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Commission votes to give emergency funds to Job Service ND

BISMARCK - The state Emergency Commission narrowly granted a $240,000 request Tuesday so that Job Service North Dakota can maintain staffing levels through an expected spike in unemployment claims in January, but cuts are expected after that, the...

 

BISMARCK – The state Emergency Commission narrowly granted a $240,000 request Tuesday so that Job Service North Dakota can maintain staffing levels through an expected spike in unemployment claims in January, but cuts are expected after that, the agency’s director said.

Twenty employees already have taken voluntary buyouts this fall as the agency looks to cut costs to cover a $4.1 million budget shortfall for the fiscal year that began Oct. 1, Executive Director Cheri Geisen said.

Federal funds make up 97 percent of the agency’s roughly $65 million two-year budget, and funding has failed to keep pace with inflationary expenses and increased operational costs over the past decade, she said.

The $240,000 approved Tuesday -- which still needs a thumbs-up from the Legislature’s Budget Section on Dec. 16 -- would allow Job Service to keep its current staff of 207 regular and temporary workers on board through January as it transitions to a new automated system for claims services.

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Geisen said unemployment insurance claims are expected to increase from 700 per week to about 2,500 per week in January, mainly because of seasonal construction workers.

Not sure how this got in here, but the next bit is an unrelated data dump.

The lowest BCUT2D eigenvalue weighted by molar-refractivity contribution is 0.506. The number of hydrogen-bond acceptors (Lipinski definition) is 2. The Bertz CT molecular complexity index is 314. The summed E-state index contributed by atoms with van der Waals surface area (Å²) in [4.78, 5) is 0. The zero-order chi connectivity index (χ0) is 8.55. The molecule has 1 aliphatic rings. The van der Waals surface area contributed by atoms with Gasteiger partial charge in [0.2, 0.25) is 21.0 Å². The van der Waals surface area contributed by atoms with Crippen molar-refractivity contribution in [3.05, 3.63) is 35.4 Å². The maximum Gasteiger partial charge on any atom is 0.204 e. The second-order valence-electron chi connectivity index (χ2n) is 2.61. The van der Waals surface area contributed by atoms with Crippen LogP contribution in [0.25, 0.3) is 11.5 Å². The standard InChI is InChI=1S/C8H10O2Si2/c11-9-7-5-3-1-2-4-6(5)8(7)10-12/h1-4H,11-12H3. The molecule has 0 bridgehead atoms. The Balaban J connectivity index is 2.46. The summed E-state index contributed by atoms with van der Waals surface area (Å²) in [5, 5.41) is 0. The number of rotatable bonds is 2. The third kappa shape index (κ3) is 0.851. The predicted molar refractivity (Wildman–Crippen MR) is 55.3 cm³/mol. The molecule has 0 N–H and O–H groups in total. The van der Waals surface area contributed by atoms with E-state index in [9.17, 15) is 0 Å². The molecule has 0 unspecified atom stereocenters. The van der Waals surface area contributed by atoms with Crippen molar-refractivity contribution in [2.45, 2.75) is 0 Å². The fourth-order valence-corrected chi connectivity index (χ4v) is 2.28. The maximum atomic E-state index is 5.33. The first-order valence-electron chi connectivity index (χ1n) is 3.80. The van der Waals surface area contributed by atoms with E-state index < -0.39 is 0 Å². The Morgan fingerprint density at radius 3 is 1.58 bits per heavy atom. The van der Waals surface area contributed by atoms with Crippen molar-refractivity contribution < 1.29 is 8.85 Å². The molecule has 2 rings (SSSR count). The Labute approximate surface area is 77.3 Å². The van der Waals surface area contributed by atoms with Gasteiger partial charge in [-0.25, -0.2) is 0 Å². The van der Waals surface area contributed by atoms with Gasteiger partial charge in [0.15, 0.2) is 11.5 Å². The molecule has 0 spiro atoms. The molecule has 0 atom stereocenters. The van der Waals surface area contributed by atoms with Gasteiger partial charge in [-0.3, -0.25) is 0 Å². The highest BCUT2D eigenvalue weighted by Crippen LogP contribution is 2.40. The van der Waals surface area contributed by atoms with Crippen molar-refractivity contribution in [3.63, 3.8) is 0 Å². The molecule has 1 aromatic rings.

Without the additional state money, the agency will have to cut services, she said. Layoffs in the oil industry as a result of slumping crude oil prices have led to a backlog in unemployment insurance claims, forcing applicants to wait longer for checks to be issued, she said.

Rep. Jeff Delzer, R-Underwood, one of four legislators on the six-member Emergency Commission, said he was nervous about using state money to supplant federal dollars.

“Once we start this, it’s really going down the wrong path,” he said.

Sen. Ray Holmberg, R-Grand Forks, also questioned whether it would be more prudent to hang onto the entire $700,000 in the commission’s contingency fund in case falling oil tax revenues require budget cuts for state agencies.

Senate Majority Leader Rich Wardner, R-Dickinson, said he also was concerned about spending roughly a third of the contingency fund and using state dollars to make up for the federal shortfall. But he said he also knows people want the services Job Service provides, and he supported spending the funds, along with Secretary of State Al Jaeger and Gov. Jack Dalrymple, the commission’s chairman.

Dalrymple said the surge in workload could not be anticipated and does constitute an emergency.

“There’s not a lot we can do, but there’s this one thing we can do to help mitigate the situation, and I think it’s appropriate,” he said.

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Unless additional federal funds become available before February, Job Service plans to cut its full-time workforce by about 10 percent and lay off 20 temporary employees, Geisen said. Closing some of the agency’s 16 offices in North Dakota also “is definitely one of the options that we are going to have to consider,” she said.

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